The Australian Royal Commission into Institutional Responses to Child Sexual Abuse has issued its fourth discussion paper. It concerns procedures to minimize abuse in the out-of-home care sector. This mostly covers children who previously would have been placed in the old Children’s Homes. The paper calls for submissions on how to achieve this, with a deadline of November 8th 2013
The bulk of submissions are likely to come from the care-provider organisations, which are mostly church-based. It would also be expected that the support organisations which have benefited from very generous federal government grants will also prepare submissions. It is much less likely that people who have gone through the system will put in a submission, because of lack of resources, residual trauma or inability to adequately express their opinions.
It would be nice if the commission were to give the latter category of people real assistance in this regard.
Commission chief executive Janette Dines said areas of interest included foster care, relative or kinship care, family group homes, residential care and independent living. Dines is quoted as saying that “The royal commission is interested in strategies that will keep children in care safe from sexual abuse and in identifying the strengths and weaknesses of current models of oversight of out-of-home care practices.”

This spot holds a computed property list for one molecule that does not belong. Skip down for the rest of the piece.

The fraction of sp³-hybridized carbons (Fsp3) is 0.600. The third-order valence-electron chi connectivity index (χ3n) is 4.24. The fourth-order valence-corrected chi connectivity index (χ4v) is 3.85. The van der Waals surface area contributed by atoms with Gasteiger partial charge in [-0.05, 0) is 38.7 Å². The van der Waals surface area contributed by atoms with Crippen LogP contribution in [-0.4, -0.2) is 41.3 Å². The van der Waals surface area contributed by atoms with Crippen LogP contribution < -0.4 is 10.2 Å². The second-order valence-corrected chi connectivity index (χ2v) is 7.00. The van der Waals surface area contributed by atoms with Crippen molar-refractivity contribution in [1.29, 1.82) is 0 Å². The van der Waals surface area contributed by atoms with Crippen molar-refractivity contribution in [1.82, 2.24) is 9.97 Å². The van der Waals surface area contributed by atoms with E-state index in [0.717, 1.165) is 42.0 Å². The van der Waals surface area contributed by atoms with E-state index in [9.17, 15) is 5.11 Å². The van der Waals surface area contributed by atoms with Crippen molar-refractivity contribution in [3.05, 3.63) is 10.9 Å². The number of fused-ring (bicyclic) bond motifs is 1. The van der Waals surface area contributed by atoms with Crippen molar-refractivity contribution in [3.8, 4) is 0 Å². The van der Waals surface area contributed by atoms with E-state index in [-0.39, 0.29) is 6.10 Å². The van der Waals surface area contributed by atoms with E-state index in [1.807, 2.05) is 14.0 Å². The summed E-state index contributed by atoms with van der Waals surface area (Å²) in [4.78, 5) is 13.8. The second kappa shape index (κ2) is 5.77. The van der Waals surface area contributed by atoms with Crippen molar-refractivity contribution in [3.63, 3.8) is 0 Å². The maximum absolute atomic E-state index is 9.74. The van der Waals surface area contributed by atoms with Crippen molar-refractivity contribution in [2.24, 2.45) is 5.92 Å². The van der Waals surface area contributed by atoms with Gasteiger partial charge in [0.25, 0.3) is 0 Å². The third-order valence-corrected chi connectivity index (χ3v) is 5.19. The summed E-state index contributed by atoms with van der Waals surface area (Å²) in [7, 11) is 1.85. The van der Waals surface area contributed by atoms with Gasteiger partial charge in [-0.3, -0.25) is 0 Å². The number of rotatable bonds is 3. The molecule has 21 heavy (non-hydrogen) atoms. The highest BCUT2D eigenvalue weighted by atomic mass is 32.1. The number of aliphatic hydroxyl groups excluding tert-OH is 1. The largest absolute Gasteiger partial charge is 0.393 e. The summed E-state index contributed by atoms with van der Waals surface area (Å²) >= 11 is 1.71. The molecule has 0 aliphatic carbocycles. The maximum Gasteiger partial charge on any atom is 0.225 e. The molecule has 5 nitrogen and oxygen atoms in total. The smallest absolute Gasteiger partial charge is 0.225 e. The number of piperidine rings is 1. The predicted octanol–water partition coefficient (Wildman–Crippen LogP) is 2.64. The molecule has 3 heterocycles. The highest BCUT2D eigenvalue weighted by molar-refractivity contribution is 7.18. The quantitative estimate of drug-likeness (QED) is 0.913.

Many would have hoped that the discussion paper included historical matters arising from the former Children’s Homes systems. It is known that a great proportion of victim complaints to the Royal Commission fall into this category, but perhaps they will be raised in due course later during the enquiry.
Dines also says that the discussion paper responses will form the basis of a community forum type of hearing sometime in the next year. This will be a necessary adjunct to the public hearings given that, in a recent talk to a Bravehearts fund-raiser (see previous posting), Chairman Peter McClellan said that less than half of those who enquire will be afforded a private hearing by commissioners. The remainder cannot be excluded.
The enquiry is due to commence public hearings at its offices in the Governor Macquarie Tower in Sydney next Monday. It will cover the Steve Larkins case (see previous posting). Larkins was imprisoned for abuses during his time as head of the Hunter Aboriginal Children’s Services centre. It has been claimed that Scouts Australia and the NSW State Department of Community Services did not adequately respond to warnings about Larkins.
It may strike some observers as a bit odd that, given that most abuses occurred under religious organisations, the first attention is being given to a secular organisation and a State government department.
Read more here:
TOMORROW: Transparency issues
That’s all I can say
Lewis Blayse (né Lewin Blazevich)